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African Nations Are Anxious To Be Part of the New Silk Road

May 30, 2016 (EIRNS)—"African countries bid for ‘anchor points’ in China’s billion-dollar Silk Road plan—it could set off ’mini battles,’" is the headline on an article in the May 29 Mail & Guardian Africa.

The lead is the current state visit of Togo President Faure Gnassingbé to Beijing, where he was interviewed by Xinhua. With him is a 30-man business delegation. "Togo intends to be the anchor point in West Africa for the New Silk Road initiative," he said. It "posses[es] many advantages to serve as a gateway, including its geography." China has been building infrastructure in Togo over the past decade, the article reports, including roads and rail and ports. Gnassingbe said that he wants to strengthen the bilateral relationship. Recently the government stated support for China’s claims in the South China Sea.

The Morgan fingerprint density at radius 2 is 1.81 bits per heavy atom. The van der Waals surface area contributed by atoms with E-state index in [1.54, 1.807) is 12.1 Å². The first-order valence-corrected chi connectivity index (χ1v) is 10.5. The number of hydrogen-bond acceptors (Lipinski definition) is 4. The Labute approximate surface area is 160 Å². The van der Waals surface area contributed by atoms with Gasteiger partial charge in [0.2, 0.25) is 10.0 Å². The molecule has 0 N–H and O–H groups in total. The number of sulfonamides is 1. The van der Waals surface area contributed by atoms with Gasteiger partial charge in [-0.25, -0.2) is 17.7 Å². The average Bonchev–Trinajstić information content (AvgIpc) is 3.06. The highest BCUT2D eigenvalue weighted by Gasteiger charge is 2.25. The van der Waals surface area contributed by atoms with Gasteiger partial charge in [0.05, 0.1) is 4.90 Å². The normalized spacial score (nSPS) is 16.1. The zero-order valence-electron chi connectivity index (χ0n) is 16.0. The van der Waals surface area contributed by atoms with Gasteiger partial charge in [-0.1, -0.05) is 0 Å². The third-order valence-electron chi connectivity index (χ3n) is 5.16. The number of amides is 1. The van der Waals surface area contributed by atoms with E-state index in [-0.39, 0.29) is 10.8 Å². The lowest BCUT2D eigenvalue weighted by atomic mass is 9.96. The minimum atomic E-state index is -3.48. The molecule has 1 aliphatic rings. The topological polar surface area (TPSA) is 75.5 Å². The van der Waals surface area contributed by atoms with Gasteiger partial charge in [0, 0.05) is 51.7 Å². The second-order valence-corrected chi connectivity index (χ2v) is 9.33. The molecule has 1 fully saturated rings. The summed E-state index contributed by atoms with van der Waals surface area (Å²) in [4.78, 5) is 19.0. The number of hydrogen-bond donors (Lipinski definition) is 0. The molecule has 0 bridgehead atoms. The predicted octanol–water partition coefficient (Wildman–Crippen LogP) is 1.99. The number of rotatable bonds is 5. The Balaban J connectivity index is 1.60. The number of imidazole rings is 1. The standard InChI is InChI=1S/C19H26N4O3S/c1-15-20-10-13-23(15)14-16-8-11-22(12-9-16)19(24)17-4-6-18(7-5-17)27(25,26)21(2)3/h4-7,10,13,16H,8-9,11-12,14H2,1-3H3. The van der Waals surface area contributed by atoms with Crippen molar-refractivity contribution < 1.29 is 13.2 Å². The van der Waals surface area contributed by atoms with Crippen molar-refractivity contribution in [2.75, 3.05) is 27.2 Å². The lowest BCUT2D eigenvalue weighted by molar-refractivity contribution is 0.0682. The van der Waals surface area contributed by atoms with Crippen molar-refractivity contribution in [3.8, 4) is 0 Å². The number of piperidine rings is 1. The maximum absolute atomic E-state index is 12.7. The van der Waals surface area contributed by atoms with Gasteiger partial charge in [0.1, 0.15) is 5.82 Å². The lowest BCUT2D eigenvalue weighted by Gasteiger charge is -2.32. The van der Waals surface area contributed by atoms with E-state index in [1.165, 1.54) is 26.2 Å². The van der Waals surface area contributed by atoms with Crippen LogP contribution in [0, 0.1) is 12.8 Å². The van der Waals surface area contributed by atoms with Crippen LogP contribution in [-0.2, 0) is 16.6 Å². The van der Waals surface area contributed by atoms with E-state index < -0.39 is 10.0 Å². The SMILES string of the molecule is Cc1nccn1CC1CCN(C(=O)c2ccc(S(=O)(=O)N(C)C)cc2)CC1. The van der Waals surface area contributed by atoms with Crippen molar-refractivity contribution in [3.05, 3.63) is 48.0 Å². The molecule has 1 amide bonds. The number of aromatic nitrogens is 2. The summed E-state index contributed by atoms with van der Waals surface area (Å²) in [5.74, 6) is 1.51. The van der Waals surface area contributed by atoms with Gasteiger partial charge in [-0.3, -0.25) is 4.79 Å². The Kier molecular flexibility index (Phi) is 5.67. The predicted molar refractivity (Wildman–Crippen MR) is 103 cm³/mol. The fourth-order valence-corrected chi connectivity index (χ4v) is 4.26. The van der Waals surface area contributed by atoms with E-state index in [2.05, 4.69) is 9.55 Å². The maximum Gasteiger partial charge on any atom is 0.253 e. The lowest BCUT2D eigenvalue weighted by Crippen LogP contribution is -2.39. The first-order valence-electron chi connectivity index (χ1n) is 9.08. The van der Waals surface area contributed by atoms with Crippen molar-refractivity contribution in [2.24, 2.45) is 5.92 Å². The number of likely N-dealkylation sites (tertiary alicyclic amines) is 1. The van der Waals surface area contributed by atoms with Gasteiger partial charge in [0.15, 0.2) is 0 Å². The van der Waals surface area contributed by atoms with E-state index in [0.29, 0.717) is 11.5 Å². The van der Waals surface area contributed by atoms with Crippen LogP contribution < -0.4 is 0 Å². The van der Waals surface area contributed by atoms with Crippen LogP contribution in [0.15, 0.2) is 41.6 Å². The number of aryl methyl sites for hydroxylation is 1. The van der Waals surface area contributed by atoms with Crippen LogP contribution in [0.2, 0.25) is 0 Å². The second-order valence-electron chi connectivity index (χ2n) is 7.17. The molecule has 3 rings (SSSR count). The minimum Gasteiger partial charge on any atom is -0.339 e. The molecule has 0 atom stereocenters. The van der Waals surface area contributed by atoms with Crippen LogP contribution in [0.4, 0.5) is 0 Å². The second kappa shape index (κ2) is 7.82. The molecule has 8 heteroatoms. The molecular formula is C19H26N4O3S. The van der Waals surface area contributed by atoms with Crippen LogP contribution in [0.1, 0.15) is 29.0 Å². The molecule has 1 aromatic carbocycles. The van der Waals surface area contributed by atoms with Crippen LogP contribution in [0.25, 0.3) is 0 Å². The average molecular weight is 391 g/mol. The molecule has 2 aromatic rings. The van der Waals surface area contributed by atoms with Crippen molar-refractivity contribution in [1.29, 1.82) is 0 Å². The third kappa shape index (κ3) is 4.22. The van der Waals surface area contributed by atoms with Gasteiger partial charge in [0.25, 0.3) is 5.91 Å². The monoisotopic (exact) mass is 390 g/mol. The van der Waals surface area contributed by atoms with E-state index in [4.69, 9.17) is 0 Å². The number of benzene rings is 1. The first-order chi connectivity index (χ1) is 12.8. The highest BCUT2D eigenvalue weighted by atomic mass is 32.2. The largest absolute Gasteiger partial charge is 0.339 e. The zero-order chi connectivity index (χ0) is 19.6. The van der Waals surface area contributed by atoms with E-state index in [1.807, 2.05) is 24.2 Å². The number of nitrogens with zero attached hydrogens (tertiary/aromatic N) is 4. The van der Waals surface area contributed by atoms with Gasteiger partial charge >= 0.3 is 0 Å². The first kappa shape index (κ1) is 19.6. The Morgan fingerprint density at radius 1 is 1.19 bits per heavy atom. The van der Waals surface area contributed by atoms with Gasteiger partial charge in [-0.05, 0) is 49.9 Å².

Other African countries are also interested. In December, at the Forum on China-Africa Cooperation in Johannesburg, Morocco’s King Mohammed VI said,

Given its geographical location, the Kingdom of Morocco could play a constructive role in extending the Maritime Silk Road, not only to ‘Atlantic Europe,’ but also and especially to West African nations, with whom my country has multi-dimensional ties."

Recently, Cameroon President Paul Biya described his nation as the strategic crossroads between West and Central Africa, with potential Maritime Silk Road participation. Cameroon’s new Kribi deepwater port is being built by China, and there are at least five ports on the western African coast that are considered strategic in the Belt and Road plan, in Tunisia, Senegal, Gabon, and Ghana, among others.

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